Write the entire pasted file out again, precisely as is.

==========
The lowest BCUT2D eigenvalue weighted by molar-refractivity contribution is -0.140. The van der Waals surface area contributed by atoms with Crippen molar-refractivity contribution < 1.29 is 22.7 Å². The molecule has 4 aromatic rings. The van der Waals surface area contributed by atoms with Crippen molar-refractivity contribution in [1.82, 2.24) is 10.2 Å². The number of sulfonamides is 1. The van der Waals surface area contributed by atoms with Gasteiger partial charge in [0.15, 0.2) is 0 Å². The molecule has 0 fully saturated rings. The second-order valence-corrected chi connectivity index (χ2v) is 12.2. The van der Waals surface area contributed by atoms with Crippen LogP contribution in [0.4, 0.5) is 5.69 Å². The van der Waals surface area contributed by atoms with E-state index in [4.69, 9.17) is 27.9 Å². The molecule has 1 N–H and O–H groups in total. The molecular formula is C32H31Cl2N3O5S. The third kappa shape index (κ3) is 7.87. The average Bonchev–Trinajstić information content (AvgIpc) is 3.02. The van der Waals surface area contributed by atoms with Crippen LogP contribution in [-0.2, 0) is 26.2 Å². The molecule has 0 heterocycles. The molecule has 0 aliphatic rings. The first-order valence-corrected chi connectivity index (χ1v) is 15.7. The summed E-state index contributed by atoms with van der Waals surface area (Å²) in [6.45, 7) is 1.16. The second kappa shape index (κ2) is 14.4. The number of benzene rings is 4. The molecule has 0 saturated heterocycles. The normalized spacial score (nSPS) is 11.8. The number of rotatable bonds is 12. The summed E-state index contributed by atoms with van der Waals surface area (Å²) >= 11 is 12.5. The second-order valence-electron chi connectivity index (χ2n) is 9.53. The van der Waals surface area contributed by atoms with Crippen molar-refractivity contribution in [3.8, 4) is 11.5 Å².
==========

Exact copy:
The lowest BCUT2D eigenvalue weighted by molar-refractivity contribution is -0.140. The van der Waals surface area contributed by atoms with Crippen molar-refractivity contribution < 1.29 is 22.7 Å². The molecule has 4 aromatic rings. The van der Waals surface area contributed by atoms with Crippen molar-refractivity contribution in [1.82, 2.24) is 10.2 Å². The number of sulfonamides is 1. The van der Waals surface area contributed by atoms with Gasteiger partial charge in [0.15, 0.2) is 0 Å². The molecule has 0 fully saturated rings. The second-order valence-corrected chi connectivity index (χ2v) is 12.2. The van der Waals surface area contributed by atoms with Crippen LogP contribution in [0.4, 0.5) is 5.69 Å². The van der Waals surface area contributed by atoms with E-state index in [4.69, 9.17) is 27.9 Å². The molecule has 1 N–H and O–H groups in total. The molecular formula is C32H31Cl2N3O5S. The third kappa shape index (κ3) is 7.87. The average Bonchev–Trinajstić information content (AvgIpc) is 3.02. The van der Waals surface area contributed by atoms with Crippen LogP contribution in [-0.2, 0) is 26.2 Å². The molecule has 0 heterocycles. The molecule has 0 aliphatic rings. The first-order valence-corrected chi connectivity index (χ1v) is 15.7. The summed E-state index contributed by atoms with van der Waals surface area (Å²) in [6.45, 7) is 1.16. The second kappa shape index (κ2) is 14.4. The number of benzene rings is 4. The molecule has 0 saturated heterocycles. The normalized spacial score (nSPS) is 11.8. The number of rotatable bonds is 12. The summed E-state index contributed by atoms with van der Waals surface area (Å²) >= 11 is 12.5. The second-order valence-electron chi connectivity index (χ2n) is 9.53. The van der Waals surface area contributed by atoms with Crippen molar-refractivity contribution in [3.8, 4) is 11.5 Å².